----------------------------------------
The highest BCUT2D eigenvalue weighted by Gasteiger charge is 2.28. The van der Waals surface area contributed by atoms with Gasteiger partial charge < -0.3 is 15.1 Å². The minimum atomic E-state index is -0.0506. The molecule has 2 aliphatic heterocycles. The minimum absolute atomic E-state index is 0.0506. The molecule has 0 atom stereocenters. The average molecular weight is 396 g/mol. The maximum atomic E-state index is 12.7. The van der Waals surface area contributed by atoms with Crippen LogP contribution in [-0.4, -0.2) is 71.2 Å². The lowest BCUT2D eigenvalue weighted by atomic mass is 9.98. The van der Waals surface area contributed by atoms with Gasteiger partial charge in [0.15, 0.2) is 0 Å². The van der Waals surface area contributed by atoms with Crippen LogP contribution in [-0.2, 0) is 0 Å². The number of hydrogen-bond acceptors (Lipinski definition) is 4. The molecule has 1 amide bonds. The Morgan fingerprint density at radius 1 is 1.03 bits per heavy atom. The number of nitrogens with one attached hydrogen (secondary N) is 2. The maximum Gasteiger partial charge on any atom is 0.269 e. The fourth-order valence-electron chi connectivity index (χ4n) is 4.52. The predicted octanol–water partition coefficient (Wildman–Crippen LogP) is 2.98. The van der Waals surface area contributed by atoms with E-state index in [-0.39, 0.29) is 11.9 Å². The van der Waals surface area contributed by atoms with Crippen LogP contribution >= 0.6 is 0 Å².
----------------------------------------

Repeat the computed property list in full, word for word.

The highest BCUT2D eigenvalue weighted by Gasteiger charge is 2.28. The van der Waals surface area contributed by atoms with Gasteiger partial charge < -0.3 is 15.1 Å². The minimum atomic E-state index is -0.0506. The molecule has 2 aliphatic heterocycles. The minimum absolute atomic E-state index is 0.0506. The molecule has 0 atom stereocenters. The average molecular weight is 396 g/mol. The maximum atomic E-state index is 12.7. The van der Waals surface area contributed by atoms with Crippen LogP contribution in [-0.4, -0.2) is 71.2 Å². The lowest BCUT2D eigenvalue weighted by atomic mass is 9.98. The van der Waals surface area contributed by atoms with Gasteiger partial charge in [0.15, 0.2) is 0 Å². The van der Waals surface area contributed by atoms with Crippen LogP contribution in [-0.2, 0) is 0 Å². The number of hydrogen-bond acceptors (Lipinski definition) is 4. The molecule has 1 amide bonds. The Morgan fingerprint density at radius 1 is 1.03 bits per heavy atom. The number of nitrogens with one attached hydrogen (secondary N) is 2. The maximum Gasteiger partial charge on any atom is 0.269 e. The fourth-order valence-electron chi connectivity index (χ4n) is 4.52. The predicted octanol–water partition coefficient (Wildman–Crippen LogP) is 2.98. The van der Waals surface area contributed by atoms with E-state index in [-0.39, 0.29) is 11.9 Å². The van der Waals surface area contributed by atoms with Crippen LogP contribution >= 0.6 is 0 Å².